In the 1970s, a wandering preacher and visionary named Jose Francisco da Cruz, a Brazilian by birth, began to spread his message in the villages along the Amazon River and its tributaries in Peru . He' declared that the destruction of the world was imminent and on the direct instructions of Jesus Christ he was forming the "Third Universal Reform of Christianity" to assist people in preparing for the approaching end time. In its aftermath, the world would be one of abundant wealth and universal peace.
Over time, da Cruz's movement, known as the Orden Cruzada, has attracted over 10,000 followers in Brazil and Peru . Despite its overtly Christian foundation and character, some argue that its doctrines can be connected to the ancient Tupian search for the "Land without Evil.” (Jaime Regan, "Mesianismo Cocama: Un movimiento de resistencia en la Amazonia Peruana," America Indigena, Vol. 48, 1988,p. 132).
Abimael Guzman was born in the town of Tambo, not far from the southern Peruvian coastal city of Mollendo , on December 3, 1934. He was the illegitimate son of a wealthy, import wholesaler. His mother, Bernice Reynoso, lived not too far from his father's store. At the age of five, Guzman's mother died. Eventually, he went to live with his father in the city of Callao and it was here that he began school. Within a few years his father moved once again to the more upscale city of Arequipa , where he and his family lived in a large and stylish home in an expensive neighborhood. Today, this home is a school in Arequipa , and has been named the College of the Divine Master, in honor of Guzman. (James R.Rinehart, Revolution and the Millennium,1997, 117-120).
At the age of nineteen, Guzman entered the National University of . San Agustin in Arequipa to study both law and philosophy. Here, he began to cultivate a strong interest in Marxism and in the late 1950s decided to join thee Peruvian Communist Party (PCP). Then in 1961, while completing his second doctoral theses, Guzman began to interpret the economic and political history of the Andes in a revisionist Marxist perspective. And concluded that all oppressed societies possess an unqualified right to rebel against their oppressors. Following the completion of his graduate studies, Guzman was offered the opportunity to teach at the newly reopened University of In addition, Guzman was appointed director of Personnel for the university, which allowed him to control the hiring and firing of faculty and staff, dismissing those that did not support his political agenda and ideology and replace them with those who did. Many of these individuals would eventually form the senior leadership of Sendero Luminoso. (Gabriela Tarazona-Sevillano and John B. Reuter, Sendero Luminoso and the Threat of Narcoterrorism, 1990,p. 6).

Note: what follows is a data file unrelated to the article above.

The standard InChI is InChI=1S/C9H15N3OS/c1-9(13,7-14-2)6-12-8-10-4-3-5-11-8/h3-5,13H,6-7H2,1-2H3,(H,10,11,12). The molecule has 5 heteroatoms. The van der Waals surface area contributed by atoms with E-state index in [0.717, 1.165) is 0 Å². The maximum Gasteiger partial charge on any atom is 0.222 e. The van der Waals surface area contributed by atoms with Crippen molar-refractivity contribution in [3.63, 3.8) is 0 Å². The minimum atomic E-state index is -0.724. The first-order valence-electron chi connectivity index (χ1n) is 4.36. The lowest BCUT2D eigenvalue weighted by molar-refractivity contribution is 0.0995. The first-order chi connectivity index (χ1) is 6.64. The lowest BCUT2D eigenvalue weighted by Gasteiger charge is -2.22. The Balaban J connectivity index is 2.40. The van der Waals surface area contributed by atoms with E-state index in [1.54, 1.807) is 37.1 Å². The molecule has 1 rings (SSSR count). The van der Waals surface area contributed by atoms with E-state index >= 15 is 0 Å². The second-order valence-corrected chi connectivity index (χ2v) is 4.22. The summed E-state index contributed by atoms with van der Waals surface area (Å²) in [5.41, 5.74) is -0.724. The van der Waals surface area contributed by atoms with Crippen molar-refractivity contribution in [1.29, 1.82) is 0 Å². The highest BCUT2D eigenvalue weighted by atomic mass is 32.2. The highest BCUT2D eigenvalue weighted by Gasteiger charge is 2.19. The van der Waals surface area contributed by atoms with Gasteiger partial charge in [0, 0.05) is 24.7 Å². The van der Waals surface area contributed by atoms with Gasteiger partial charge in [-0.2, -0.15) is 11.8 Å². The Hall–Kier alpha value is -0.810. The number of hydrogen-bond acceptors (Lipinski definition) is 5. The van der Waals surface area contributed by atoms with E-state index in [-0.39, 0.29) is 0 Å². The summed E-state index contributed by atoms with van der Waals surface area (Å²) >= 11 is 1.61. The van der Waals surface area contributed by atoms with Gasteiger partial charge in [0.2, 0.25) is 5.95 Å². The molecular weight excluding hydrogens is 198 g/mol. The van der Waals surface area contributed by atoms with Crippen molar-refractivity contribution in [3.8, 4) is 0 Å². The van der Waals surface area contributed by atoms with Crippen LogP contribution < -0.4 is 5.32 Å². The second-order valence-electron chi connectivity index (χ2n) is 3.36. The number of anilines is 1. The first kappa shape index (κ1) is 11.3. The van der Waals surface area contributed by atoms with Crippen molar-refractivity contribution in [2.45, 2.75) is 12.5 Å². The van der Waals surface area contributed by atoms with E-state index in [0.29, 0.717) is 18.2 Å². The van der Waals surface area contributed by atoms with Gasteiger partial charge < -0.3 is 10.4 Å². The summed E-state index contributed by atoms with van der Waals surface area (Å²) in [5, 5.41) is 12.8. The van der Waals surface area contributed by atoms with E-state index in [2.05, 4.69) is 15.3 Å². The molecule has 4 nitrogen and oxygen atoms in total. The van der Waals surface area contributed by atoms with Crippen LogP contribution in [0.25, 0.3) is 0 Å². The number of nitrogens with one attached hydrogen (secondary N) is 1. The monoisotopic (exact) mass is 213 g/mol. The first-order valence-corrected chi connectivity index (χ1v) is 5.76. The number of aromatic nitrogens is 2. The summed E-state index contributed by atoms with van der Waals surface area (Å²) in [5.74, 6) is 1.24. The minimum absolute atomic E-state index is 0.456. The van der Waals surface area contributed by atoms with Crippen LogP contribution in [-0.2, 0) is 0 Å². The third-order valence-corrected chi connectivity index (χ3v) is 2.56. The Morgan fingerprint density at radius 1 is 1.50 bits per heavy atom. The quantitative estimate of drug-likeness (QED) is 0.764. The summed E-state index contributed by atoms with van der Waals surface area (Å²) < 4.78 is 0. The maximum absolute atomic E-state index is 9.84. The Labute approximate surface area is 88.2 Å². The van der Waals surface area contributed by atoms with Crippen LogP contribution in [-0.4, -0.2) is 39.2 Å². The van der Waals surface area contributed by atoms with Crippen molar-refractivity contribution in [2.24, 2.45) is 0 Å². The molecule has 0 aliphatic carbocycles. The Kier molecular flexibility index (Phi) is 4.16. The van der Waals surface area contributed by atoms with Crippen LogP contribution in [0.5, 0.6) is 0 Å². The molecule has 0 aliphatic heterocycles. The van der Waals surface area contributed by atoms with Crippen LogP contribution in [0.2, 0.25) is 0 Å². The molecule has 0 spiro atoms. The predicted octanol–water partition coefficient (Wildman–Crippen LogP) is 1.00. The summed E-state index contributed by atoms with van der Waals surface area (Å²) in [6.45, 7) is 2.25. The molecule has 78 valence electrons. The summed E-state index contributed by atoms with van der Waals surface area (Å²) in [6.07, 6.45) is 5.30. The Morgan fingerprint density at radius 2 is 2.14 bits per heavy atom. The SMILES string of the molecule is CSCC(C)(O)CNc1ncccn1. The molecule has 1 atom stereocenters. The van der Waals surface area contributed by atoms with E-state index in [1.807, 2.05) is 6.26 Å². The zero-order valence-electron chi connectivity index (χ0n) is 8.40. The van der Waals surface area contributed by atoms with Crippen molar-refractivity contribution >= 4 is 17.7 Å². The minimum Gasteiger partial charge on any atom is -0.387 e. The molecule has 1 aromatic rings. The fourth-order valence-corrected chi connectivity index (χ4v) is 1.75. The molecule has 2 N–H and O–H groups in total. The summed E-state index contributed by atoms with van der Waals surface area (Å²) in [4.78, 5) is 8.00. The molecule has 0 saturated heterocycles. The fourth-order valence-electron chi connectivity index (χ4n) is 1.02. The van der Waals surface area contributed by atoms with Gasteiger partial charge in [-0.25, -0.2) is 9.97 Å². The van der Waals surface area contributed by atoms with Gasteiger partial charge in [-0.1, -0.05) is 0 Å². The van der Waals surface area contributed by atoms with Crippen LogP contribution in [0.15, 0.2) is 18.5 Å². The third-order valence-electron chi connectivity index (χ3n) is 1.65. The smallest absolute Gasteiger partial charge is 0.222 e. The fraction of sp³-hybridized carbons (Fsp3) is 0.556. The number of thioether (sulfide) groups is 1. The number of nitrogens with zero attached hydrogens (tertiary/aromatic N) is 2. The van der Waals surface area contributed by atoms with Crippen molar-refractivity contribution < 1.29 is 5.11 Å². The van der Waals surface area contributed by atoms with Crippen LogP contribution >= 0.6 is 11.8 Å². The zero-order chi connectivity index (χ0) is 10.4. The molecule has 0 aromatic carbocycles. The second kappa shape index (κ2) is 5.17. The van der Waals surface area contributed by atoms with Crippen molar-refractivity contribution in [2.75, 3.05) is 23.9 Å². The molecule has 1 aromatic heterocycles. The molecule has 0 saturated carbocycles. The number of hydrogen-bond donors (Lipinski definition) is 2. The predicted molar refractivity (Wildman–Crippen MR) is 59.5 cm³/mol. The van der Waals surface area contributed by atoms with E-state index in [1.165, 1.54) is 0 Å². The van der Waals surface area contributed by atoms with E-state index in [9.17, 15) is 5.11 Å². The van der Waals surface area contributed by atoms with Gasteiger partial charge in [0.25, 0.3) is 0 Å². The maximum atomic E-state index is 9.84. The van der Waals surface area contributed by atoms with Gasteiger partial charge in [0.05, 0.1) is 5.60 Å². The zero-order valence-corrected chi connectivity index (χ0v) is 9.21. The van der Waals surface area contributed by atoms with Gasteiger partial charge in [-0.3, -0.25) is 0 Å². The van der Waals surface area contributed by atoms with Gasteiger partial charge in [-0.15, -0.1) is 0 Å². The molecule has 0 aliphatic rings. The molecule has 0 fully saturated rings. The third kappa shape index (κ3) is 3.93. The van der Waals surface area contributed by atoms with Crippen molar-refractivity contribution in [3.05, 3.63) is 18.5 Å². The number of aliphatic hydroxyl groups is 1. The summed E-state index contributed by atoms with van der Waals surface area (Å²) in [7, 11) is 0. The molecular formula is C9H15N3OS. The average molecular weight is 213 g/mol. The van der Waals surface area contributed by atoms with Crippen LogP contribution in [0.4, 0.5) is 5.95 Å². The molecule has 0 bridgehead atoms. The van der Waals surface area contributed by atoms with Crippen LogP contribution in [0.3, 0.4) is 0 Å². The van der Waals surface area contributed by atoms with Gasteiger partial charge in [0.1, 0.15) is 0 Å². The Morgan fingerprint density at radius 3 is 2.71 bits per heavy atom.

By 1970 he had recruited and organized a solid base of socialist cadres. Following their academic and ideological experience, many of these individuals returned to their local villages as teachers. As a result they were in a position to both influence and recruit new young people to the cause. (Gustavo Gorriti, The Shining Path,1990, p. 18).
His feelings were deeply influenced by the recent victory of Fidel Castro and his movement in Cuba ; an event that bolstered Marxist based political parties throughout Latin America and brought a renewed sense of urgency and meaning to their cause. But in addition to pressures from within the region, in the early 1960s the Communist party of Peru (PCP) became caught up in the much larger international schism between orthodox party officials in the Soviet Union and the Maoists in China; a split that affected national communist parties around the world.